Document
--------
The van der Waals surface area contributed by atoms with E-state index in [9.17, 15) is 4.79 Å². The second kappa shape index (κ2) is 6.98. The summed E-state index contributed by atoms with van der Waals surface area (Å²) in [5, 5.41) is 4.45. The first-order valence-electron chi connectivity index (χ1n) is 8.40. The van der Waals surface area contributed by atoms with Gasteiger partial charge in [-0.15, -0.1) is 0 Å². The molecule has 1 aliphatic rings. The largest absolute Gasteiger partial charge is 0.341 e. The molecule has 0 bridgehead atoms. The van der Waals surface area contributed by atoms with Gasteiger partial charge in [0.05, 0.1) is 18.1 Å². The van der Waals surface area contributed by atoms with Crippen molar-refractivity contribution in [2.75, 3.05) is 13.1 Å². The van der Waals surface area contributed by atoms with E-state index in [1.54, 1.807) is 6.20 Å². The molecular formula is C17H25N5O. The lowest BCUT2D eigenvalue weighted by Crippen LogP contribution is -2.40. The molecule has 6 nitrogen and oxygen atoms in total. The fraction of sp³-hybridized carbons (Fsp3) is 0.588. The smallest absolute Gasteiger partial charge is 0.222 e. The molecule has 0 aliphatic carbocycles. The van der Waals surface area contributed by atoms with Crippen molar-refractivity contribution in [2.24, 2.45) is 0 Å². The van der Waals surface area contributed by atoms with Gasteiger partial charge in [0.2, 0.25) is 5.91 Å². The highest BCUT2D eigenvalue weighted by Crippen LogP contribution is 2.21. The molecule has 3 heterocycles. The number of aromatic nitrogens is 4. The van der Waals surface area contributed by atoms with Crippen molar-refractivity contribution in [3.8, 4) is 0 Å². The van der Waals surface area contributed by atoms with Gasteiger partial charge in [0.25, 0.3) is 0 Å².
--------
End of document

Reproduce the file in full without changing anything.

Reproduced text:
The van der Waals surface area contributed by atoms with E-state index in [9.17, 15) is 4.79 Å². The second kappa shape index (κ2) is 6.98. The summed E-state index contributed by atoms with van der Waals surface area (Å²) in [5, 5.41) is 4.45. The first-order valence-electron chi connectivity index (χ1n) is 8.40. The van der Waals surface area contributed by atoms with Gasteiger partial charge in [-0.15, -0.1) is 0 Å². The molecule has 1 aliphatic rings. The largest absolute Gasteiger partial charge is 0.341 e. The molecule has 0 bridgehead atoms. The van der Waals surface area contributed by atoms with Gasteiger partial charge in [0.05, 0.1) is 18.1 Å². The van der Waals surface area contributed by atoms with Crippen molar-refractivity contribution in [2.75, 3.05) is 13.1 Å². The van der Waals surface area contributed by atoms with E-state index in [1.54, 1.807) is 6.20 Å². The molecular formula is C17H25N5O. The lowest BCUT2D eigenvalue weighted by Crippen LogP contribution is -2.40. The molecule has 6 nitrogen and oxygen atoms in total. The fraction of sp³-hybridized carbons (Fsp3) is 0.588. The smallest absolute Gasteiger partial charge is 0.222 e. The molecule has 0 aliphatic carbocycles. The van der Waals surface area contributed by atoms with Crippen molar-refractivity contribution in [2.24, 2.45) is 0 Å². The van der Waals surface area contributed by atoms with Gasteiger partial charge in [0.2, 0.25) is 5.91 Å². The highest BCUT2D eigenvalue weighted by Crippen LogP contribution is 2.21. The molecule has 3 heterocycles. The number of aromatic nitrogens is 4. The van der Waals surface area contributed by atoms with Crippen molar-refractivity contribution in [3.8, 4) is 0 Å². The van der Waals surface area contributed by atoms with Gasteiger partial charge in [0.25, 0.3) is 0 Å².